Tag Archives: Theodore Jennings

John, the (Queer) Evangelist.

The Gospel of John is of particular interest to queer people of faith for its repeated references to the “beloved disciple”, or to “the disciple that Jesus loved”. These references make clear that whoever he was, this disciple had a relationship with Jesus of particular intimacy. There’s the well-known scene from the Last Supper where he rests his head on Jesus’ breast (or lap), and at the crucifixion, he is the only man standing among the women at the foot of the cross. He is the one to whom Christ entrusts the care of his mother – rather as a surviving spouse in marriage would assume some responsibility for the care of a mother-in-law. The existence of this special relationship  provides much of the argument for the proposition that Jesus’ sexual orientation may have been what we call “gay”.

The beloved disciple is not explicitly named, but is often assumed to be John himself. I have written before on these lines, using “John, the Beloved Disciple” as a jumping off point for a reflection on the gay Jesus:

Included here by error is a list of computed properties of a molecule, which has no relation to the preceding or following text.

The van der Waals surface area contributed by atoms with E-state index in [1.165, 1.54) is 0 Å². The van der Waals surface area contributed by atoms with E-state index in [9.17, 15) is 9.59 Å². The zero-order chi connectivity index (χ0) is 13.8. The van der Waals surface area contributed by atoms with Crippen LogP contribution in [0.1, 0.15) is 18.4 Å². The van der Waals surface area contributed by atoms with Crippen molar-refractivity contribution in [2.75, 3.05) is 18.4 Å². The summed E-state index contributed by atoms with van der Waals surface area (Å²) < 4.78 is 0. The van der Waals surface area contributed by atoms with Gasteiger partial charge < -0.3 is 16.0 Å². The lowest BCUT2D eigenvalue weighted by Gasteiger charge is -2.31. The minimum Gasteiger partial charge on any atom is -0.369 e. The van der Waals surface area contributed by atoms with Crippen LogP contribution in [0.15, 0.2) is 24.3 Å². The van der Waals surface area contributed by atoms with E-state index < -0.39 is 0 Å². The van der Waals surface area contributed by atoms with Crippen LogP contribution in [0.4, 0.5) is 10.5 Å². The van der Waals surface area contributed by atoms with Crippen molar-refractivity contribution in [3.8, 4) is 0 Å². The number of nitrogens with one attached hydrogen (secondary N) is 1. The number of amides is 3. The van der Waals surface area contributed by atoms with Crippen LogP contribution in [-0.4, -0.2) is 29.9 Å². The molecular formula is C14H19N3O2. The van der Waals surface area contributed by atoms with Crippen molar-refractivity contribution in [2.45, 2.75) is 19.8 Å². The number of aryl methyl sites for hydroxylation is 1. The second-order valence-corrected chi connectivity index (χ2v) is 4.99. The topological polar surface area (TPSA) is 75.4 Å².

For gay men in particular, combining this thought in our prayer with a recognition of Jesus’ full bodily humanity can be a powerful entry into building that important personal relationship with him in our spiritual lives.
……….
The significance for us of John as “the disciple Jesus loved”, goes way beyond the possibility of genital activity. Love is primarily an emotional relationship, not a physical one.  The English language does us a disservice in using “lovemaking” as a euphemism for the physical act, even without any deep emotional significance. “Loving”, in its full sense is more important than mere “lovemaking” as a physical act. In this sense, we know without any possible doubt that the words “whom Jesus loved” are true.  How do we know it? Because they are true for all the disciples, as they are for each of us, and for all others.

But this does not do full justice to the importance of John himself. He may not, after all, be the person described. (Theodore Jennings, who has written most extensively on the subject, believes he is not). In any case, focussing on Jesus in the relationship ignores John, whose feast day it is. There are other reasons for thinking of John the Evangelist as queer.

 After Jesus had left the earth, John had a further notable and intimate (at least emotionally so) relationship with  another male disciple, this time younger than he – his disciple and scribe, Prochorus, bishop of Nicomedia. (Prochorus in turn, later formed a fresh relationship of his own with a younger man, Irenaeus,)

John the Evangelist, with his scribe Prochorus